Exoplanet found in another galaxy around powerful X-ray source

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Artist impression of the newly discovered planet in the Whirlpool galaxy (M51).


A team of astronomers led by R. Di Stefano have found a possible exoplanet in another galaxy. What’s more is their results hint at a planet under very extreme conditions. Such conditions are not common with other exoplanets.

Up to now, most exoplanets where found around stars in our galaxy with most of them orbiting main-sequence stars. A few exoplanets were found in other galaxies using gravitational lensing. Unfortunately, such a method does not uncover much about the planets apart from their mass.

The new exoplanet dubbed, M51-ULS-1 b, orbits what is most likely a black hole or a neutron star siphoning gas off a blue supergiant star into an accretion disk. This produces large amounts of X-rays creating an extreme environment for the planet.

An exoplanet in the middle of a galactic collision

Di Stefano’s team found M51-ULS-1 b 23 million years from earth in the Whirlpool galaxy, also known as M51. An interesting fact about this beautiful spiral galaxy is that it is in the process of colliding with a dwarf galaxy called NGC5195.

The collision is deforming M51’s spiral arms and causing rapid star formation in certain parts of the galaxy. This has created many binary star systems with young massive stars.

In many of these binaries, the more massive star runs out of fuel first. They then turn into supergiants and then explode leaving behind neutron stars and black holes.

These compact objects start pulling material from their binary partners into disks. Friction causes the material to heat up to extreme temperatures. This causes them to produce X-rays. This is the case for the binary system M51-ULS-1 in which M51-ULS-1 b orbits.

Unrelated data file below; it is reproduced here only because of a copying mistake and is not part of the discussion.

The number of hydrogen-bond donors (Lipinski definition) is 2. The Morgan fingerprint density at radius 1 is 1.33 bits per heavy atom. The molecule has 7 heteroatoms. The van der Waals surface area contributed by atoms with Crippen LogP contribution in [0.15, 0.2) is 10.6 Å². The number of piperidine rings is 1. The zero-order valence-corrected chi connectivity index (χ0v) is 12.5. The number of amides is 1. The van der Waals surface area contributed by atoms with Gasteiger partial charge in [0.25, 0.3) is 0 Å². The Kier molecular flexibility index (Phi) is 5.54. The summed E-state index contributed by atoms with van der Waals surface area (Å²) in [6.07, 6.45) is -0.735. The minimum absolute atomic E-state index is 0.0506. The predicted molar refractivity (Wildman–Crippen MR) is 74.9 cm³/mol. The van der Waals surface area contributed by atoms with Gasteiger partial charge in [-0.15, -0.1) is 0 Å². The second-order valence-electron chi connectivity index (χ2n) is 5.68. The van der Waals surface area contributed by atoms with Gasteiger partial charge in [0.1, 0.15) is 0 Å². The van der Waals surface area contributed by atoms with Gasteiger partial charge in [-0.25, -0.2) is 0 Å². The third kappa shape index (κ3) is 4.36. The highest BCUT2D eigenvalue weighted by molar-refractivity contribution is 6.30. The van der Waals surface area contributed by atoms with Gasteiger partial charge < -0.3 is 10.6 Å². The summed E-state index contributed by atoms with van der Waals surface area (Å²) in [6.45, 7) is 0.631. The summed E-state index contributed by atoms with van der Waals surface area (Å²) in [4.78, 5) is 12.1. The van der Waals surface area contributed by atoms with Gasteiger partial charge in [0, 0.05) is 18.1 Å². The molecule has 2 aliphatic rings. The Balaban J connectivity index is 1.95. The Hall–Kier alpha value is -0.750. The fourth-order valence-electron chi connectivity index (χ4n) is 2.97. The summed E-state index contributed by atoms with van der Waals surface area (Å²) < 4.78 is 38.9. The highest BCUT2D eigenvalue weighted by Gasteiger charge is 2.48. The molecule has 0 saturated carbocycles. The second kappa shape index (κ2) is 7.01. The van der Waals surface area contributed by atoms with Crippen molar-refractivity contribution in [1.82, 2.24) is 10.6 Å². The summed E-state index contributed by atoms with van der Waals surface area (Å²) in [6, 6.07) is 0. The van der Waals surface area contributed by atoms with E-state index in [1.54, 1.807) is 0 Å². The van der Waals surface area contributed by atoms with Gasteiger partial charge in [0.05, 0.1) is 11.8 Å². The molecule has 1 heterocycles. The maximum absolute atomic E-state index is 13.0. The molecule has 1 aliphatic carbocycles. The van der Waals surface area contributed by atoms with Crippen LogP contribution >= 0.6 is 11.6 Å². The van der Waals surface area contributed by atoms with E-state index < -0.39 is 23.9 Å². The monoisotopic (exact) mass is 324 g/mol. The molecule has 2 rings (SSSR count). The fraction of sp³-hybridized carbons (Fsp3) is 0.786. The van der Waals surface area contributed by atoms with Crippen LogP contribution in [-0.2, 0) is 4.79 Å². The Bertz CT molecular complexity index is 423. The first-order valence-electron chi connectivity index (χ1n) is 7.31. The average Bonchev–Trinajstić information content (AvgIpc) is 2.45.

A giant X-ray machine

At first glance, M51-ULS-1 looks like a single star. However, closer examination shows that this is in fact a binary star system. One of the stars has turned into a neutron star or a black hole and can only be detected by it’s powerful gravitational effect on the other star.

This object’s gravitational pull is so strong that it is pulling material from the second star into an accretion disk. This accretion disk emits vast amounts of high energy X-rays due to the temperature of the material. This means M51-ULS-1 produces a blackbody spectrum.

Like many X-ray sources, M51-ULS-1 experiences changes in brightness. However, one of these changes in brightness has drawn the attention of Di Stefano’s team due to it having the signs of an exoplanet transiting the X-ray source.

Detection methods

Exoplanets in other galaxies are difficult to find because stars in them are very close together in the sky. This makes identifying individual stars difficult. In turn, this makes it next to impossible to apply the transit method or the radial velocity method to find exoplanets.

With X-ray sources like M51-ULS-1, this is not a problem as they are far brighter then the other stars. This makes it easy to study them individually. The blackbody spectrum of M51-ULS-1 makes it easy to confirm the presence of a planet. This is because astronomers can predict the effects of objects passing in front of the source in such a spectrum.

To discover an exoplanet, Di Stefano’s team employed the transit method. The transit method involves looking for drops in star brightness due to a planet passing in front of the star. This is similar to the retired Kepler space telescope. The only difference being that Di Stefano’s team used X-rays while Kepler used visible light and infrared.

Detecting the right drop in brightness

Detecting a planet around an X-ray source such as M51-ULS-1 is not easy. For one, such sources vary in brightness for many reasons. One can easily misattribute a drop in brightness to a transiting planet when it is in fact due to something else.

X-ray sources like M51-ULS-1 change their apparent brightness when thicker portions of the accretion disk block part of the X-ray source. They also experience “off states” where the inherent brightness of the X-ray source changes. Given that M51-ULS-1 is a binary system, Di Stefano’s team also have to contend with transits caused by the star that is donating material to the disk.